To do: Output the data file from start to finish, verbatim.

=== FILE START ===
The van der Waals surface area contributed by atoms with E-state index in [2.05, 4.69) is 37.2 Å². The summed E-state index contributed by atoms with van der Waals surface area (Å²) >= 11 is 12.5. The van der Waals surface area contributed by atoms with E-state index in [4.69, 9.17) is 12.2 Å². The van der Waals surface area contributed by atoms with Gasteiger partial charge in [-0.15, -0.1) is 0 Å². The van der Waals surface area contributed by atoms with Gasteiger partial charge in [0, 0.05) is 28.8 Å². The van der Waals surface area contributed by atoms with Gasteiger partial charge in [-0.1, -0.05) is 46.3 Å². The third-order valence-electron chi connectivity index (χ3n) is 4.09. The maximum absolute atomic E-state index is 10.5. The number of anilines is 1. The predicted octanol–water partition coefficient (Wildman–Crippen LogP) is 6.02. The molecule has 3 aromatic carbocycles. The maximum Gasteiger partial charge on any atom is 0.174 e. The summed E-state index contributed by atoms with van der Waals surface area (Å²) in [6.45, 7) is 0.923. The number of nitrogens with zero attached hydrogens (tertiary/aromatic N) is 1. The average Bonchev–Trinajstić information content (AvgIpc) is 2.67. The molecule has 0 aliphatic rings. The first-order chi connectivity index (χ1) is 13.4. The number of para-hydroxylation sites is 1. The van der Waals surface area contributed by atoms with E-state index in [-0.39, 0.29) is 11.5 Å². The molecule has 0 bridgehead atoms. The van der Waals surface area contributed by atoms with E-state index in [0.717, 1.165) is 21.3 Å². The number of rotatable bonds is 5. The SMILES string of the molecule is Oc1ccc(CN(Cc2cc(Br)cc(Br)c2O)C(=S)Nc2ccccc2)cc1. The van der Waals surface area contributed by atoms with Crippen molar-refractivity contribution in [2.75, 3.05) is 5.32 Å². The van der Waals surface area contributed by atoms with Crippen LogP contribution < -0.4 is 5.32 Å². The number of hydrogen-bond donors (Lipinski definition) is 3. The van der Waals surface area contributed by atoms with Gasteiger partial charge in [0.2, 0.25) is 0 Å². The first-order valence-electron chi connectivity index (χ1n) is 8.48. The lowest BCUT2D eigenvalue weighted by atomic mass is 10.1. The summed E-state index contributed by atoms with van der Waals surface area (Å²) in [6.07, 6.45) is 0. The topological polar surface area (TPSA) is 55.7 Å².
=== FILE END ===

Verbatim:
The van der Waals surface area contributed by atoms with E-state index in [2.05, 4.69) is 37.2 Å². The summed E-state index contributed by atoms with van der Waals surface area (Å²) >= 11 is 12.5. The van der Waals surface area contributed by atoms with E-state index in [4.69, 9.17) is 12.2 Å². The van der Waals surface area contributed by atoms with Gasteiger partial charge in [-0.15, -0.1) is 0 Å². The van der Waals surface area contributed by atoms with Gasteiger partial charge in [0, 0.05) is 28.8 Å². The van der Waals surface area contributed by atoms with Gasteiger partial charge in [-0.1, -0.05) is 46.3 Å². The third-order valence-electron chi connectivity index (χ3n) is 4.09. The maximum absolute atomic E-state index is 10.5. The number of anilines is 1. The predicted octanol–water partition coefficient (Wildman–Crippen LogP) is 6.02. The molecule has 3 aromatic carbocycles. The maximum Gasteiger partial charge on any atom is 0.174 e. The summed E-state index contributed by atoms with van der Waals surface area (Å²) in [6.45, 7) is 0.923. The number of nitrogens with zero attached hydrogens (tertiary/aromatic N) is 1. The average Bonchev–Trinajstić information content (AvgIpc) is 2.67. The molecule has 0 aliphatic rings. The first-order chi connectivity index (χ1) is 13.4. The number of para-hydroxylation sites is 1. The van der Waals surface area contributed by atoms with E-state index in [-0.39, 0.29) is 11.5 Å². The molecule has 0 bridgehead atoms. The van der Waals surface area contributed by atoms with E-state index in [0.717, 1.165) is 21.3 Å². The number of rotatable bonds is 5. The SMILES string of the molecule is Oc1ccc(CN(Cc2cc(Br)cc(Br)c2O)C(=S)Nc2ccccc2)cc1. The van der Waals surface area contributed by atoms with Crippen molar-refractivity contribution in [2.75, 3.05) is 5.32 Å². The van der Waals surface area contributed by atoms with Crippen LogP contribution < -0.4 is 5.32 Å². The number of hydrogen-bond donors (Lipinski definition) is 3. The van der Waals surface area contributed by atoms with Gasteiger partial charge in [0.2, 0.25) is 0 Å². The first-order valence-electron chi connectivity index (χ1n) is 8.48. The lowest BCUT2D eigenvalue weighted by atomic mass is 10.1. The summed E-state index contributed by atoms with van der Waals surface area (Å²) in [6.07, 6.45) is 0. The topological polar surface area (TPSA) is 55.7 Å².